Each teacher then names and enters his/her classes into the system.
Teachers assign each student a user name and password and enters them.
Then the teacher scrolls through the objectives selecting which to test first.
They create a customized (mini) test or choose a test stored in the online system.
Once students complete the test; the system stores individual results as a baseline.
Teachers follow the system’s lesson plans (arrayed by level of complexity).
They then re-test – results get stored within the system for easy transfer to IEPs..
The system contains over 1,200 lessons – several years worth of instruction.
13. Is LCE accessible on iPAD? What about via Moodle?
Yes, the LCE portal is accessible on iPAD, and the audio playback feature which is available for the knowledge battery test items should also work on iPADs. As for use in Moodle, create a link from Moodle that launches the LCE portal.
14. Can I get a CD of just the lesson plans for the entire curriculum?
No, CEC does not distribute the lesson plans alone because they are directly tied into related test items and worksheets which would be necessary to implement the lesson plans.
15. When building a knowledge battery, is it possible to “pick and choose” individual questions from an existing battery and place them in a new test?
No, you cannot pick individual questions to place in a customized mini-test, but you can select groups of questions that relate to a sub-competency’s objectives.
16. Does my account automatically reactivate when my current license expires?
No, an annual renewal fee (minimal) must be paid to continue access to the curriculum. The account contact receives reminders of when payments are due.
17. What about teachers and students who no longer participate in the program?
Their names can be deactivated. Should they return, they can be reactivated.
18. Is comparative student data available?
Measures of performance improvement are tracked on an individual student basis to facilitate transfer onto IEPs, but data across students can be generated in a report.
19. Can you assign a school name to each teacher’s profile?
The account administrator enters using teachers into the system, including each teacher’s school name. So, the name of each school is associated with a teacher. If you wanted to further differentiate classes within one school, teachers could name classes – for example Bedford HS: transition class, or Bedford HS: functional math class, etc. Account administrators enter into the system a user name and password for each teacher who will be using the program. Then, teachers name their class-rooms and enter those classroom names into the system, along with a user name and password for each of their students.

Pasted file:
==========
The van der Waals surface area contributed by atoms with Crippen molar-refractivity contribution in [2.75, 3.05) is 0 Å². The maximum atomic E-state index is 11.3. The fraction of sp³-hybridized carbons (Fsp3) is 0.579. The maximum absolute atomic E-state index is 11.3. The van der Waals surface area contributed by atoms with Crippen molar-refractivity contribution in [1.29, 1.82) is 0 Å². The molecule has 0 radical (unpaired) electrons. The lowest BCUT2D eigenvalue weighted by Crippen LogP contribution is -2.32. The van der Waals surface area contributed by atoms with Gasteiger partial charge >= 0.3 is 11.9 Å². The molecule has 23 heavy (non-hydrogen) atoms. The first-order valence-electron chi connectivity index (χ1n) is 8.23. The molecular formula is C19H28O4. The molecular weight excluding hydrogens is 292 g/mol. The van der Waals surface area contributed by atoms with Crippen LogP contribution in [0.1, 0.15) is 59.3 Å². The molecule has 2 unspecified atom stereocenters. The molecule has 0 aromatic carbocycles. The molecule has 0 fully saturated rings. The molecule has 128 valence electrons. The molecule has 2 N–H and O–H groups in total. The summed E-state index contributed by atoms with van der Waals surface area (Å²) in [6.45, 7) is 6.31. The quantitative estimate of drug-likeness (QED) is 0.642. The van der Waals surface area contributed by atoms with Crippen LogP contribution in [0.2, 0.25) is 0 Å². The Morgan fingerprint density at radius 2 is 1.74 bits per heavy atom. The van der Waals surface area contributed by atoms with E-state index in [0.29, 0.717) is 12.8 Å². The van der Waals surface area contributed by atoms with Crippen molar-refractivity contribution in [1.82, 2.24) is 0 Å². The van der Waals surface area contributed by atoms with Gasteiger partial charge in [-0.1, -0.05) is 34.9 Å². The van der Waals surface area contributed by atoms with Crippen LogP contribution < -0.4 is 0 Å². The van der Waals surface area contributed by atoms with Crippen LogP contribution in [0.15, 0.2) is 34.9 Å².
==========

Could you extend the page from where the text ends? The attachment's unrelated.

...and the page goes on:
20. How can we get more teacher slots?
After 10 teachers are using your group license, you can complete an order form and pay for an add-on license if you want to add on up to five more teachers. If you want to add from 6-10 more teachers, you need to supplement your current group license with a second group license.
21. How can we adapt the program to serve students who are low functioning?
a. Choose objectives relating to daily living and independent living skills.
b. Select lessons at the lowest difficulty level (“awareness” level).
c. Print out the worksheets and tests so the students can complete paper copies.
d. You, or higher-functioning students could read aloud for the others.
e. Make use of the Internet resources suggested for each lesson – short videos.
22. Can LCE be used with students below or above high school level?
Yes. LCE is being used with students as young as elementary school and as old as 26 (through post-secondary, workplace, hospital, and corrections settings).